Summer 2008 – The Archaeological Dig

     In June 2008, I flew to Rome with twelve  other students from Queen's University to participate in a joint archaeological excavation of the Torre Di Satriano site.  Arriving first to Rome, we visited the various prominent tourist sites – place we had only studied in classes.

     After a seven hour train ride to Ferrandina we took a short bus ride to Matera.  There we were met by our professor who escorted to the hostel at which we would stay for a week while we took classes at the Università degli Studi della Basilicata.  Matera is one of the most beautiful cities I have ever seen.  Perched between the Sasso Caveoso and the Sasso Barisano (UNESCO world heritage sites), the city has been inhabited for thousands of years. 

     Everywhere there are churches and dwellings cut into the hills, decorated with medieval frescoes.  At night, the whole city wakes up from the afternoon long slumbers to walk along the street with their friends and families until well past midnight.  We spend most of the day in the classroom, learning the methodology behind archaeological excavation as well as the history of various local sites. 

     It seems the native Italian populations built Greek-like cities and even sometimes lived in Greek colonies, though they rejected Greek democracy in favour of oligarchy.  This can be seen in the burial styles, in which a main leader was inhumed like warrior/king, not a Greek orator/politician.

     Friday and Saturday are spent travelling.  First we visit Metaponto and Heraclea, two Greek colonies on the Eastern coast.  In between museum visits, we go to the beach were we play soccer with some Italians and swim with the jelly-fish (medusa).  They are hard to see among the relentless crashing waves.  Only Andrew is stung by a sizeable blue neon floating thing.  Then we went to Venosa (birthplace of the famous Roman poet Horace) and Melfi.  Both are hill towns located in the interior mountain range.  Melfi is perched particularly precariously on the side of the mostly inactive Mt. Vulture (last errupted 750,000 years ago, perhaps we are overdue).  The regional aqua frizzante comes from Mt. Vulture.

     At the end of our week in Matera, we took the regional inter-city but to Potenza, where we were met by our Italian counterparts in the Archaeo-Bus.  We call it that both because it carries archaeologists ant because it is rather archaic.  Along with five other Canadians, I am assigned to Saggio VII, the archaic hut which dates to the 6th century BCE.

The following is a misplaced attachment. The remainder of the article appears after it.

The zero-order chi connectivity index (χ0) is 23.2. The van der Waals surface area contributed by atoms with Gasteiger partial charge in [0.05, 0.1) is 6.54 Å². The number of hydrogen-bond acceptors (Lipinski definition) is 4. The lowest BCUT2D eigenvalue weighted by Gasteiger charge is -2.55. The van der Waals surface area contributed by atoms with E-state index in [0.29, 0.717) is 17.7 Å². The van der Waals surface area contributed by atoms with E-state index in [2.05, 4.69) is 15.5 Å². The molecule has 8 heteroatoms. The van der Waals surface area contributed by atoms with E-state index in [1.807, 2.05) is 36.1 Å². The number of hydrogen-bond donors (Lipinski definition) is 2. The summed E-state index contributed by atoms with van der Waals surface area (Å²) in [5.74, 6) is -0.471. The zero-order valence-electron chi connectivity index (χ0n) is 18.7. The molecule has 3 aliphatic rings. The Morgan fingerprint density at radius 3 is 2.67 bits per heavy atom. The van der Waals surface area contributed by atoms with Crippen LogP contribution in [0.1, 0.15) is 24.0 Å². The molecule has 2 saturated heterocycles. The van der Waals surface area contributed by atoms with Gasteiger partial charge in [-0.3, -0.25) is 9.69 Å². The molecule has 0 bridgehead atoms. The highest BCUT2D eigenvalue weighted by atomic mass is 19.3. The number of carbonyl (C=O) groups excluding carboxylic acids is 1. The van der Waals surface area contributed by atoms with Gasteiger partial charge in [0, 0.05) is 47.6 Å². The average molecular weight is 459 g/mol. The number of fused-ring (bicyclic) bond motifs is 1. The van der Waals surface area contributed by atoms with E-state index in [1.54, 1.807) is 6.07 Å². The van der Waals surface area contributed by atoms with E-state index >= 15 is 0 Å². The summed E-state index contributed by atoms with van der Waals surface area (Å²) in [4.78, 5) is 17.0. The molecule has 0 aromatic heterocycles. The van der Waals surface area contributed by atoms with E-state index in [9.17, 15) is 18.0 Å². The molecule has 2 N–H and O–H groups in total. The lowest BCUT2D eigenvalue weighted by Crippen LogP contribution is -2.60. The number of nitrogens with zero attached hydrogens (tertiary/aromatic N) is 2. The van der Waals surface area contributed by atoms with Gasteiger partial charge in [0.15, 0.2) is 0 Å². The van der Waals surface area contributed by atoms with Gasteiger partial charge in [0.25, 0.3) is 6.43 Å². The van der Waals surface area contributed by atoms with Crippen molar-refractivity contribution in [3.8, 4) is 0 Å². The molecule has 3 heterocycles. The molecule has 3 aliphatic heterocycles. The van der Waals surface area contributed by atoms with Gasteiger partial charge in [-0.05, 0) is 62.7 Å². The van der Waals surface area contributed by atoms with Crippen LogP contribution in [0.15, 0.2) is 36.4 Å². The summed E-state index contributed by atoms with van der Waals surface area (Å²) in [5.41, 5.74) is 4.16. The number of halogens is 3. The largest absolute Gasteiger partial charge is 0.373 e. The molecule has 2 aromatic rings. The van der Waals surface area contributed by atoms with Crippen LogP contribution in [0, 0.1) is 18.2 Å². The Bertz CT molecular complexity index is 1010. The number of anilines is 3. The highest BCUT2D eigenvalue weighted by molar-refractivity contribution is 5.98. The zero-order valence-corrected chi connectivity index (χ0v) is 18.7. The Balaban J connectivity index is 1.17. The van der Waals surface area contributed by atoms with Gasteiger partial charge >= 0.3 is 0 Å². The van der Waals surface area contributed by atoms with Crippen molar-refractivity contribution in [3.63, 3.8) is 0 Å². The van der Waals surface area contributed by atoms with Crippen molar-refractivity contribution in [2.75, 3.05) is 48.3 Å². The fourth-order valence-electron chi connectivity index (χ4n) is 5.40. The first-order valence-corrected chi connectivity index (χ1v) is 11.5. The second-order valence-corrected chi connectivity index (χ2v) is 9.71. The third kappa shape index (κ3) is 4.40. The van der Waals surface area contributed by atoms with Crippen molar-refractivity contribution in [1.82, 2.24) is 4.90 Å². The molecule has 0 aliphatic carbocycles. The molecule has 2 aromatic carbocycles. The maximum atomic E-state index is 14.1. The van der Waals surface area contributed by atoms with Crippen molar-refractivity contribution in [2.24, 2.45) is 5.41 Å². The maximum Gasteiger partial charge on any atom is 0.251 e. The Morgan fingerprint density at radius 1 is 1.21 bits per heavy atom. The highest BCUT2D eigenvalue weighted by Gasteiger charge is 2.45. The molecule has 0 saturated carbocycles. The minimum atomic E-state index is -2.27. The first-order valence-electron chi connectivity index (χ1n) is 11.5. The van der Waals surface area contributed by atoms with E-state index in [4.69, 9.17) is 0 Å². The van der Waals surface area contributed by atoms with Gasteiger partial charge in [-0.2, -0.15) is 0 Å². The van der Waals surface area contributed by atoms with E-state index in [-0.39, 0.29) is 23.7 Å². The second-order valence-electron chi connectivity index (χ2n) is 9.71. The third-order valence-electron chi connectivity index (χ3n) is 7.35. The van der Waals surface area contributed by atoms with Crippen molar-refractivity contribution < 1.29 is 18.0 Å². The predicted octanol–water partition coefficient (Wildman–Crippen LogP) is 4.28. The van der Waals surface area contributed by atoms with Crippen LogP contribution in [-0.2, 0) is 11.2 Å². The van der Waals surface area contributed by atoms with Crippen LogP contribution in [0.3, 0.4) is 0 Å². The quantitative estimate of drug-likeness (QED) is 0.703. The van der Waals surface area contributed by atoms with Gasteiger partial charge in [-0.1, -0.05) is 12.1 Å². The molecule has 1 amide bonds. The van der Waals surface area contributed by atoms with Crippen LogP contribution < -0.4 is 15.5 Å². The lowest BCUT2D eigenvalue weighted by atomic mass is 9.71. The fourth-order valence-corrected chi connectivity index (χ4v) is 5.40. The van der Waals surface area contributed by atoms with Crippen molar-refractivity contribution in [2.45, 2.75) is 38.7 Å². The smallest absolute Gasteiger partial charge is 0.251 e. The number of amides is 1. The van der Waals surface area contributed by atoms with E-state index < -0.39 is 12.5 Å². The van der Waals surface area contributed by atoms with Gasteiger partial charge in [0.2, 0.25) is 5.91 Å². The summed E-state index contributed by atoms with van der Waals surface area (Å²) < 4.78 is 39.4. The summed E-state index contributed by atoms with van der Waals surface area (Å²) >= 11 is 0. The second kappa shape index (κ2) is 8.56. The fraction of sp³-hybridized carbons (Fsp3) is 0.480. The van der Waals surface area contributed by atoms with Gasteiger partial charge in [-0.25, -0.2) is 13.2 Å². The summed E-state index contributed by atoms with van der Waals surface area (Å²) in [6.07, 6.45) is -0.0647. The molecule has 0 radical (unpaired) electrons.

Most of our days were spent clearing dirt.  First with gentle pickaxe strokes, then with the careful application of shovels and trowels, and finally with brushes and dust pans.  Were we to find anything of import, we might use scalpels.  Yes, most of archaeology is sweeping dirt from dirt.

     At the hut remains, there are banks of hard, yellow claw, rife with concotto (a decorative ceramic waterproofing that covered the outside of the hut and was literally baked when the hut was destroyed by fire), which turns the clay red, and ash from all the incinerated organic material once in the hut, with turns the clay grey.  Otherwise, it is very had to distinguish between stratigraphic units, especially inside the hut, where we were hardly allowed to remove more than a millimetre of dirt at a time. 

     To properly trowel and clean a square or quadrant, you are not allowed to stand within the square or, for that matter, in any other square.  You cannot sit, though the ground is unbearably hot anyway, and who doesn't get tired of squatting.  You cannot stand on concotto, as it crumbles upon contact, even though it must be removed and preserved.

     There are a few tried, though often dangerous, stances which the seasoned archaeologist may adopt, all of which required the flexibility of a trained yogini and the dexterity of a cat.  

     While cleaning Tomb 63 in Saggio IV, I would balance my stomach on the rock wall of the tomb and lean over into the tomb so that my legs had to be braced above me against the wall of another tomb.  I was told I looked ready to go swimming at the beach.


     On the weekends we travelled to Pompeii and Paestum, where we were further immersed in local Italic and foreign touristic culture.  At the museum at Paestum, a Hellenistic colony which was deserted due to plague in the 4th century BCE, we saw artefacts similar to those uncovered at the newly opened late archaic site (Saggio X) at Torre Di Satriano. Paestum is home to the best preserved Greek temples outside Greece and to a very wicked beach!

     By the time our three weeks in the dig were over, I spoke passable Italian and had learned more than my share of technical terms about the artefacts we had uncovered and catalogued as well as the methods we were using.  Back in Rome, I was able to view various museum exhibits and interpret artefacts using my first hand knowledge.  This is a black-gloss style cup from the late 6th century, missing on handle.  This is a coarse-wear amphora used for storing grain.  This is a painted archaic cup imitating a style of decoration popular in Athens during the 7th century but produced locally.  This is a bronze belt.